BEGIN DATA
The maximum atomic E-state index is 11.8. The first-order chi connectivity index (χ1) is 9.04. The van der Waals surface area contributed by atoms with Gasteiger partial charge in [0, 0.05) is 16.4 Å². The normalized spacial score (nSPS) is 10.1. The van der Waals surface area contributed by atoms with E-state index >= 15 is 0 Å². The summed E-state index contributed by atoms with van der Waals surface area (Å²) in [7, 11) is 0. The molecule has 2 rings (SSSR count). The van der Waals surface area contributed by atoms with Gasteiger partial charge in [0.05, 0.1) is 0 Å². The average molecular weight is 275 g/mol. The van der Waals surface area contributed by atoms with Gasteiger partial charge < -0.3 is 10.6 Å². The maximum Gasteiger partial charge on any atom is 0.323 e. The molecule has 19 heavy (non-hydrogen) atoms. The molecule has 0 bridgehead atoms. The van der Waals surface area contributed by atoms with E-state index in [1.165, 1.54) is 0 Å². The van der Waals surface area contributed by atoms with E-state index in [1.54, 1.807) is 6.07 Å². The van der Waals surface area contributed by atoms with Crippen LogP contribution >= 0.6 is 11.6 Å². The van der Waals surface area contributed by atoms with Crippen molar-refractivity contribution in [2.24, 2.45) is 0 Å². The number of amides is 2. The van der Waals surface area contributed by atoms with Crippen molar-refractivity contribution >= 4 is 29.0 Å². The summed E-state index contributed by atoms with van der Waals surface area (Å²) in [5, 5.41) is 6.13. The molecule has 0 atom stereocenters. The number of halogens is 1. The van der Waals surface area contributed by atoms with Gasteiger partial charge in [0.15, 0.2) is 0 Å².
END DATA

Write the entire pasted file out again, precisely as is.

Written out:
The maximum atomic E-state index is 11.8. The first-order chi connectivity index (χ1) is 9.04. The van der Waals surface area contributed by atoms with Gasteiger partial charge in [0, 0.05) is 16.4 Å². The normalized spacial score (nSPS) is 10.1. The van der Waals surface area contributed by atoms with E-state index >= 15 is 0 Å². The summed E-state index contributed by atoms with van der Waals surface area (Å²) in [7, 11) is 0. The molecule has 2 rings (SSSR count). The van der Waals surface area contributed by atoms with Gasteiger partial charge in [0.05, 0.1) is 0 Å². The average molecular weight is 275 g/mol. The van der Waals surface area contributed by atoms with Gasteiger partial charge < -0.3 is 10.6 Å². The maximum Gasteiger partial charge on any atom is 0.323 e. The molecule has 19 heavy (non-hydrogen) atoms. The molecule has 0 bridgehead atoms. The van der Waals surface area contributed by atoms with E-state index in [1.165, 1.54) is 0 Å². The van der Waals surface area contributed by atoms with E-state index in [1.54, 1.807) is 6.07 Å². The van der Waals surface area contributed by atoms with Crippen LogP contribution >= 0.6 is 11.6 Å². The van der Waals surface area contributed by atoms with Crippen molar-refractivity contribution in [2.24, 2.45) is 0 Å². The number of amides is 2. The van der Waals surface area contributed by atoms with Crippen molar-refractivity contribution >= 4 is 29.0 Å². The summed E-state index contributed by atoms with van der Waals surface area (Å²) in [5, 5.41) is 6.13. The molecule has 0 atom stereocenters. The number of halogens is 1. The van der Waals surface area contributed by atoms with Gasteiger partial charge in [0.15, 0.2) is 0 Å².